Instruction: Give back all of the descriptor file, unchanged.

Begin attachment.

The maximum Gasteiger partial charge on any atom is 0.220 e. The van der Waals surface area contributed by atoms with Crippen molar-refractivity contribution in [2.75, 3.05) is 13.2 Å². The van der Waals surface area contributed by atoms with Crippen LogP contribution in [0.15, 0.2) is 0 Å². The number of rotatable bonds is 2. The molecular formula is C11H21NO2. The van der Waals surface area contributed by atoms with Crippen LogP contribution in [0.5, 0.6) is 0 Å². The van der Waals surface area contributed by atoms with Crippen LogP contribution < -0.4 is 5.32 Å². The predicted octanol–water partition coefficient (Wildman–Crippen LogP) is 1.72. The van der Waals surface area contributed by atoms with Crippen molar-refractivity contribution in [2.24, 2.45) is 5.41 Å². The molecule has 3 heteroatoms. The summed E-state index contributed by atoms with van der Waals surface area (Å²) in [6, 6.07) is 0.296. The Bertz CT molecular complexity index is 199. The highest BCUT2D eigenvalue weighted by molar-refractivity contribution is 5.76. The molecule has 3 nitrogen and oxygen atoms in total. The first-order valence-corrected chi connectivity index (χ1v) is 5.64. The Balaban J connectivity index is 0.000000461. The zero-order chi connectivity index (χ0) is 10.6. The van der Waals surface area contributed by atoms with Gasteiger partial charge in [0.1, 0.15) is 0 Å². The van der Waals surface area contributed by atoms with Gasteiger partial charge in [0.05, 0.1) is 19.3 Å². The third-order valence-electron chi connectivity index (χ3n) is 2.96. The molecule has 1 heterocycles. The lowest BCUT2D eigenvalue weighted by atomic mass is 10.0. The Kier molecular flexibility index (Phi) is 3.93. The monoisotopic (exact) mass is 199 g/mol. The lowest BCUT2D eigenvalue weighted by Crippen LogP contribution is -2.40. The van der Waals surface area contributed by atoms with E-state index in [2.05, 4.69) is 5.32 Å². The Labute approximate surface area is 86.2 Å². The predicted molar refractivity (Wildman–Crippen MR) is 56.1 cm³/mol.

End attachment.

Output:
The maximum Gasteiger partial charge on any atom is 0.220 e. The van der Waals surface area contributed by atoms with Crippen molar-refractivity contribution in [2.75, 3.05) is 13.2 Å². The van der Waals surface area contributed by atoms with Crippen LogP contribution in [0.15, 0.2) is 0 Å². The number of rotatable bonds is 2. The molecular formula is C11H21NO2. The van der Waals surface area contributed by atoms with Crippen LogP contribution in [0.5, 0.6) is 0 Å². The van der Waals surface area contributed by atoms with Crippen LogP contribution < -0.4 is 5.32 Å². The predicted octanol–water partition coefficient (Wildman–Crippen LogP) is 1.72. The van der Waals surface area contributed by atoms with Crippen molar-refractivity contribution in [2.24, 2.45) is 5.41 Å². The molecule has 3 heteroatoms. The summed E-state index contributed by atoms with van der Waals surface area (Å²) in [6, 6.07) is 0.296. The Bertz CT molecular complexity index is 199. The highest BCUT2D eigenvalue weighted by molar-refractivity contribution is 5.76. The molecule has 3 nitrogen and oxygen atoms in total. The first-order valence-corrected chi connectivity index (χ1v) is 5.64. The Balaban J connectivity index is 0.000000461. The zero-order chi connectivity index (χ0) is 10.6. The van der Waals surface area contributed by atoms with Gasteiger partial charge in [0.1, 0.15) is 0 Å². The van der Waals surface area contributed by atoms with Gasteiger partial charge in [0.05, 0.1) is 19.3 Å². The third-order valence-electron chi connectivity index (χ3n) is 2.96. The molecule has 1 heterocycles. The lowest BCUT2D eigenvalue weighted by atomic mass is 10.0. The Kier molecular flexibility index (Phi) is 3.93. The monoisotopic (exact) mass is 199 g/mol. The lowest BCUT2D eigenvalue weighted by Crippen LogP contribution is -2.40. The van der Waals surface area contributed by atoms with E-state index in [2.05, 4.69) is 5.32 Å². The Labute approximate surface area is 86.2 Å². The predicted molar refractivity (Wildman–Crippen MR) is 56.1 cm³/mol.